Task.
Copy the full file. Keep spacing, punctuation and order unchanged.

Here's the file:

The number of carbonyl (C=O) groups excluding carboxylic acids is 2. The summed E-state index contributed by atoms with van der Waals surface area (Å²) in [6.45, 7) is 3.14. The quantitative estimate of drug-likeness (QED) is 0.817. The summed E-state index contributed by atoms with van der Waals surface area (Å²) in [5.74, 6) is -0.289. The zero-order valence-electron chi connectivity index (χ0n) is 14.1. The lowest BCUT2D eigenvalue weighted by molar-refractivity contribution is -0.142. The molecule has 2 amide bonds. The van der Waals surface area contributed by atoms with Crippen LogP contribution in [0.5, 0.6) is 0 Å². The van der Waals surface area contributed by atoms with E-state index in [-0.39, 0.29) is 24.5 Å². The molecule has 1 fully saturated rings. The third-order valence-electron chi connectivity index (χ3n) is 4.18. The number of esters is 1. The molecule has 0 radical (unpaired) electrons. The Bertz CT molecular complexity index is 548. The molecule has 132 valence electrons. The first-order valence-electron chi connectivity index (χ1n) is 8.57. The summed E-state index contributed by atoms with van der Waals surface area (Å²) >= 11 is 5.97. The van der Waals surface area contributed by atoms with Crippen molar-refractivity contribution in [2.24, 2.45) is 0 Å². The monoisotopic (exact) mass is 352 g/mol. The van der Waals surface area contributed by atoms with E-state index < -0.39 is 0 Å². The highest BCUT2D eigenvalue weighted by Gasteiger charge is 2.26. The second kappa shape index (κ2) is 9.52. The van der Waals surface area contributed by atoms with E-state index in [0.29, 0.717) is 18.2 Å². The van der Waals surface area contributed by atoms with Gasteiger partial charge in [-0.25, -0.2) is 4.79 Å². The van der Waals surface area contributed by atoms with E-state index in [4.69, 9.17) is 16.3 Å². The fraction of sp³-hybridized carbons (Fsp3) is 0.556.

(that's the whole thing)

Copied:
The number of carbonyl (C=O) groups excluding carboxylic acids is 2. The summed E-state index contributed by atoms with van der Waals surface area (Å²) in [6.45, 7) is 3.14. The quantitative estimate of drug-likeness (QED) is 0.817. The summed E-state index contributed by atoms with van der Waals surface area (Å²) in [5.74, 6) is -0.289. The zero-order valence-electron chi connectivity index (χ0n) is 14.1. The lowest BCUT2D eigenvalue weighted by molar-refractivity contribution is -0.142. The molecule has 2 amide bonds. The van der Waals surface area contributed by atoms with Crippen LogP contribution in [0.5, 0.6) is 0 Å². The van der Waals surface area contributed by atoms with E-state index in [-0.39, 0.29) is 24.5 Å². The molecule has 1 fully saturated rings. The third-order valence-electron chi connectivity index (χ3n) is 4.18. The number of esters is 1. The molecule has 0 radical (unpaired) electrons. The Bertz CT molecular complexity index is 548. The molecule has 132 valence electrons. The first-order valence-electron chi connectivity index (χ1n) is 8.57. The summed E-state index contributed by atoms with van der Waals surface area (Å²) >= 11 is 5.97. The van der Waals surface area contributed by atoms with Crippen molar-refractivity contribution in [2.24, 2.45) is 0 Å². The monoisotopic (exact) mass is 352 g/mol. The van der Waals surface area contributed by atoms with E-state index < -0.39 is 0 Å². The highest BCUT2D eigenvalue weighted by Gasteiger charge is 2.26. The second kappa shape index (κ2) is 9.52. The van der Waals surface area contributed by atoms with E-state index in [0.29, 0.717) is 18.2 Å². The van der Waals surface area contributed by atoms with Gasteiger partial charge in [-0.25, -0.2) is 4.79 Å². The van der Waals surface area contributed by atoms with E-state index in [4.69, 9.17) is 16.3 Å². The fraction of sp³-hybridized carbons (Fsp3) is 0.556.